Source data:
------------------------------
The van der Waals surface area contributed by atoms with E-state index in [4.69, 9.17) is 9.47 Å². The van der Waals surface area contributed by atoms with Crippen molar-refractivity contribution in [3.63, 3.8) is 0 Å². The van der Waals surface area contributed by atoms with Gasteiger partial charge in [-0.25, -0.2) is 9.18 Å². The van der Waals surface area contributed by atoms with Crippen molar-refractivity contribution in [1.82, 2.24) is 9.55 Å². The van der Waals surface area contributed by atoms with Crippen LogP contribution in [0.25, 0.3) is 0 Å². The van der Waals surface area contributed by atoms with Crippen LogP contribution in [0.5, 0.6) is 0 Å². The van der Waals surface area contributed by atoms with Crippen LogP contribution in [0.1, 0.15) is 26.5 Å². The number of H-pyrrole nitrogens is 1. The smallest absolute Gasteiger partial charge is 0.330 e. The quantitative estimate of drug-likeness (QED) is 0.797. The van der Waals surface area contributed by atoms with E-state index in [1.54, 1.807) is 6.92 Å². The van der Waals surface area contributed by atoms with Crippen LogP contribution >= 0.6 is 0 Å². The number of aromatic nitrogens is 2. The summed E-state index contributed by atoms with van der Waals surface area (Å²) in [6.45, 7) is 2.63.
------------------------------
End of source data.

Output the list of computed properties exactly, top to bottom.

The van der Waals surface area contributed by atoms with E-state index in [4.69, 9.17) is 9.47 Å². The van der Waals surface area contributed by atoms with Crippen molar-refractivity contribution in [3.63, 3.8) is 0 Å². The van der Waals surface area contributed by atoms with Gasteiger partial charge in [-0.25, -0.2) is 9.18 Å². The van der Waals surface area contributed by atoms with Crippen molar-refractivity contribution in [1.82, 2.24) is 9.55 Å². The van der Waals surface area contributed by atoms with Crippen LogP contribution in [0.25, 0.3) is 0 Å². The van der Waals surface area contributed by atoms with Crippen LogP contribution in [0.5, 0.6) is 0 Å². The van der Waals surface area contributed by atoms with Crippen LogP contribution in [0.1, 0.15) is 26.5 Å². The number of H-pyrrole nitrogens is 1. The smallest absolute Gasteiger partial charge is 0.330 e. The quantitative estimate of drug-likeness (QED) is 0.797. The van der Waals surface area contributed by atoms with E-state index in [1.54, 1.807) is 6.92 Å². The van der Waals surface area contributed by atoms with Crippen LogP contribution >= 0.6 is 0 Å². The number of aromatic nitrogens is 2. The summed E-state index contributed by atoms with van der Waals surface area (Å²) in [6.45, 7) is 2.63.